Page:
Category Archives: dressage

More Macy Chronicles

About 2 days into my unofficial lease of Macy I fell jumping her. We had some terrible rides after that, mainly as a result of me being nervous and tense. I told Sarah I wasn’t up for riding her on my own- it wasn’t helping anything, and wanted to try and only ride in lessons.

So, for the past 3 weeks or so, that’s what we have been doing. Having eyes on the ground that know this horse so well has been incredibly helpful, but also, at times, incredibly stressful. Sarah and I had a rather unpleasant lesson where Macy was a spook factory, churning them out at an incredible rate. Sarah eventually yelled at me that I was overreacting to the spook and making things worse. This turned into a back and forth of “well I’ve never ridden a spooky horse!” “well her spooks are an overreaction to nothing so what do you expect me to do?” “Really? put my leg on and get her to bend? That’s the answer??? I doubt it.”

IMG_5512

I appreciate when she goes like this

Weirdly it was the answer. And I don’t know if my handling the spook better has made our rides quite pleasant lately or Macy has just been in a good mood.

We’ve had some major aha dressage and jumping moments. Macy was a saint in our last jump lesson (of which I have zero media) and she proved once again that she will jump from anywhere, over anything, despite what I am doing on her back to make it more difficult for her.

IMG_5511

And this

She is such a different horse from any I have ridden. Yes, she’s a sensitive TB. But she’s also really opinionated. And you’re not going to change her. Lots of head tossing, which is distracting, but I worked really hard to keep my elbows supple.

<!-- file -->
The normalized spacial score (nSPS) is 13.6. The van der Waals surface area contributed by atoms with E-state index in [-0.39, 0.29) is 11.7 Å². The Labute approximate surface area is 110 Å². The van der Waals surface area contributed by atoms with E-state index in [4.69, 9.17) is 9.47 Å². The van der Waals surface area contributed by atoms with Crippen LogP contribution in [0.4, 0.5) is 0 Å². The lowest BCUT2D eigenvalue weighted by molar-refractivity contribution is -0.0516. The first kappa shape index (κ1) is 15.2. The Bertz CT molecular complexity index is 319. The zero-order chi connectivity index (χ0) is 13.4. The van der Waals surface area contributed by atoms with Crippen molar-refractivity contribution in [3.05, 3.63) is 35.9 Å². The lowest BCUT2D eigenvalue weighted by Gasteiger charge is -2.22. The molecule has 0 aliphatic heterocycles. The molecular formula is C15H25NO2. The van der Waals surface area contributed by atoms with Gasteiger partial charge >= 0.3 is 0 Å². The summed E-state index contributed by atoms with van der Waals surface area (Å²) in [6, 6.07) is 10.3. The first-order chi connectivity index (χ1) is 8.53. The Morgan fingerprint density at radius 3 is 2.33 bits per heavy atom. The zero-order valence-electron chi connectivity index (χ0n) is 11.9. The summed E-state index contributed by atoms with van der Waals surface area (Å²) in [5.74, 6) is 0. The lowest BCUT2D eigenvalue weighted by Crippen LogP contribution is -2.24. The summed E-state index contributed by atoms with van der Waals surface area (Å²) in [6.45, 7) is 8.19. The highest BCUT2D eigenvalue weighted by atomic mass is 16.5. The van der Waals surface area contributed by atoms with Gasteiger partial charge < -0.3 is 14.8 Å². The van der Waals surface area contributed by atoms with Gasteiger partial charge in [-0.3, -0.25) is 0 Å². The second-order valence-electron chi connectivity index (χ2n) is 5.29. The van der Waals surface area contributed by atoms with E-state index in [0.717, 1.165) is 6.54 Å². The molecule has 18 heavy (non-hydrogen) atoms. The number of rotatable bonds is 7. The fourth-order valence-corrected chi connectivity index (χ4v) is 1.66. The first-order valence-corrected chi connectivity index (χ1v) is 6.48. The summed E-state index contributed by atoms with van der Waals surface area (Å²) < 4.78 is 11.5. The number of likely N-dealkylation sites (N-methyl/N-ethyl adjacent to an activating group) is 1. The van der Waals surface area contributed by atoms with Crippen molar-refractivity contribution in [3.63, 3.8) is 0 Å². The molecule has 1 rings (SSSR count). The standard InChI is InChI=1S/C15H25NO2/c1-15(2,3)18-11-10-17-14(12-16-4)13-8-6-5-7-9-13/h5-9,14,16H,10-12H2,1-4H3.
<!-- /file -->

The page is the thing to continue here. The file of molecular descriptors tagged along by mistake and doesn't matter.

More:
When it started to thunder, then lightening, then rain, I figured we’d head in. But Sarah kept us jumping. And I was so nervous about the weather I wasn’t helping Macy at all. But, we kept at it, I worked on sitting up, shoulders back, sternum out, and we had a couple of lovely jumps before calling it a night.

Macy is definitely getting me to be a better rider. She can be aggravating as all hell, but when she’s good, she has a lot of wisdom to share and I really enjoy those moments.

IMG_5628

So, for now, it’s two lessons a week on her with me getting her out by lunging or round penning. It seems to be working for now, and we’ll continue to see what the future holds for this partnership.

Tagged , , , , , , ,

Building Trust

Probably my favorite part about having Georgie was the trust we had. She was an easy horse to trust. I would joke that Georgie at her worst was often better than most horses at their best. She would pull some antics, but I could laugh them off, and not worry that they would affect the rest of our ride. I knew her so well, and trusted her so much that I felt invincible on her.